"[An] important scholarly biography."Library Journal
"Ben-Zvi...animates her scholarly sources to create a fully rounded narrative, carefully reconstructing the life and times of a complex woman who often guarded her privacy.... If ever a thick, scholarly book could be recommended as a Provincetown summer read, a book you can even take to the beach, this one is it."Provincetown Banner
"In this welcome addition to the burgeoning body of Glaspell scholarship, author Linda Ben-Zvi makes a persuasive case for Glaspell's significance to American cultural and social history as well as the timeliness of her works for contemporary readers and audiences. Susan Glaspell: Her Life and Times provides a thoroughly researched, richly detailed, and eminently readable analysis of Glaspell's professional rise from 'society girl' reporting in her native Iowa to Pulitzer Prize-winning playwright of international fame.... In addition to scrupulous literary detection and astute critical insight, readers will appreciate Ben-Zvi's lucid, engaging, jargon-free prose. Susan Glaspell: Her Life and Times is highly recommended for anyone interested in Glaspell, women's biography, American theatre and drama, or the fascinating era in which Glaspell lived and worked."Theatre Journal
"Susan Glaspell: Her Life and Times both complements the burgeoning field of Glaspell studies and provides nuanced and fresh readings of Glaspell's oeuvre.... Ben-Zvi provides new and distinct perspectives on the individuals and events connected with the legendary company (Provincetown Players).... Ben-Zvi's deep engagement with Glaspell's texts, career, friendships, loves, and beliefs complements her portrait of a woman experiencing some of the most eventful periods of recent U.S. history."HotReview.org
"Once ranked with Shaw and O'Neill, winner of the 1931 Pulitzer Prize, the prolific and pioneering American playwright and novelist Susan Glaspell has disappeared from standard literary history. Linda Ben-Zvi's fascinating critical biography of Glaspell restores an important American writer to twentieth-century cultural history. Move over, Millay!"Elaine Showalter, Princeton University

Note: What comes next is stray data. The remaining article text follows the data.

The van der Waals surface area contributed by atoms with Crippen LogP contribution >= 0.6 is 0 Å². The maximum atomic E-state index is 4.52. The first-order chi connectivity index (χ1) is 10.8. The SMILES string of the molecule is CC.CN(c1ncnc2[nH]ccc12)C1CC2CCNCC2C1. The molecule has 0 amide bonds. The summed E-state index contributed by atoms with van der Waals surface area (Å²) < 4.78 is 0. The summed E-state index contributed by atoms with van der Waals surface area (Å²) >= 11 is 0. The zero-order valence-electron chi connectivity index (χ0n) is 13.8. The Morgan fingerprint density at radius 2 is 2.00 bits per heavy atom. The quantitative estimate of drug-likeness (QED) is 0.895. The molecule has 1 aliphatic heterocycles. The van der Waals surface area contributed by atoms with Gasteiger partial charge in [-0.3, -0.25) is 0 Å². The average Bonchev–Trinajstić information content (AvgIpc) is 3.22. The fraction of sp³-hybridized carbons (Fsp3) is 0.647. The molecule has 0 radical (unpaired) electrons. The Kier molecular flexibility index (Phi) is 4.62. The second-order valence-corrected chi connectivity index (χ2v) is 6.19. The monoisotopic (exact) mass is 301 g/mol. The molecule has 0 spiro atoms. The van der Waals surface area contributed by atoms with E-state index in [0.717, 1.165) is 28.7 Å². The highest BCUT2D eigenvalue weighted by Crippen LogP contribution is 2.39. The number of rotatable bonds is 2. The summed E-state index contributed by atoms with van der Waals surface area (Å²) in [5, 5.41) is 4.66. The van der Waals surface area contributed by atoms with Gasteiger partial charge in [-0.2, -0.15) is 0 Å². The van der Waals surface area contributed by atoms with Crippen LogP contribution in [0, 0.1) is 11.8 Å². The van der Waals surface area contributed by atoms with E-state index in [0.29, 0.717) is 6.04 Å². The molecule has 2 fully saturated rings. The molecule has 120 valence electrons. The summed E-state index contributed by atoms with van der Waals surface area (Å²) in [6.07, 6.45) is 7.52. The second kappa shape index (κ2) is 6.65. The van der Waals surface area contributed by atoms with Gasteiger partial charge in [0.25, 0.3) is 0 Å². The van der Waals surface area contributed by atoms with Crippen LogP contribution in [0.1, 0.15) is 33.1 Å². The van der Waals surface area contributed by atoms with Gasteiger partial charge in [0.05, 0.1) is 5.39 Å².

"If Susan Glaspell has said it for women, Linda Ben-Zvi has said it for Glaspell. What she has said, through a virtual travelogue of fastidious research, impelled by the persistence of unaccountable neglect, is a kind of poetic justice."Herbert Blau, University of Washington
"A much welcome and most necessary biography. We don't know nearly enough about the pioneering writer Susan Glaspell; her story seems to have been passed over. Linda Ben Zvi's engaging and informative work restores this fine writer to her rightful place at the center of the American stage and makes us Glaspell's eager and avid audience."Suzan-Lori Parks, Winner of the 2002 Pulitzer Prize for Drama
American playwright and novelist Susan Glaspell won the 1931 Pulitzer Prize in drama yet remains largely unknown outside of drama and/or feminist circles. By placing Glaspell into a historical and literary context, Ben-Zvi (English, emerita, Colorado State Univ.) hopes to bring Glaspell's work to a broader contemporary audience. Born in Davenport, IA, in 1876, Glaspell was fiercely independent and adventurous. By 18, she had worked her way through college as a reporter. After she and her husband moved to Greenwich Village in New York City, to pursue their literary and artistic dreams in 1913, they shot to the center of what became known as the American avant-garde. Their circle included Edmund Wilson, John Reed, Max Eastman, Sinclair Lewis, and Eugene O'Neill. Glaspell's plays reflected her sympathies toward topics not always considered suitable for American audiences-women's right to vote, birth control, female sexuality, equality in marriage, socialism, and pacifism. Sadly, unconvinced of her own importance in the world of letters, she didn't date her correspondences or diary entries, believing that they would be of no value outside her family circle. In an ideal world, this important scholarly biography would inspire a second look at Glaspell's oeuvre. Most likely, however, it will probably find an audience only in academic and public libraries with large collections in women's studies, theater, and American literature.-Pam Kingsbury, Univ. of North Alabama, Florence Copyright 2005 Reed Business Information.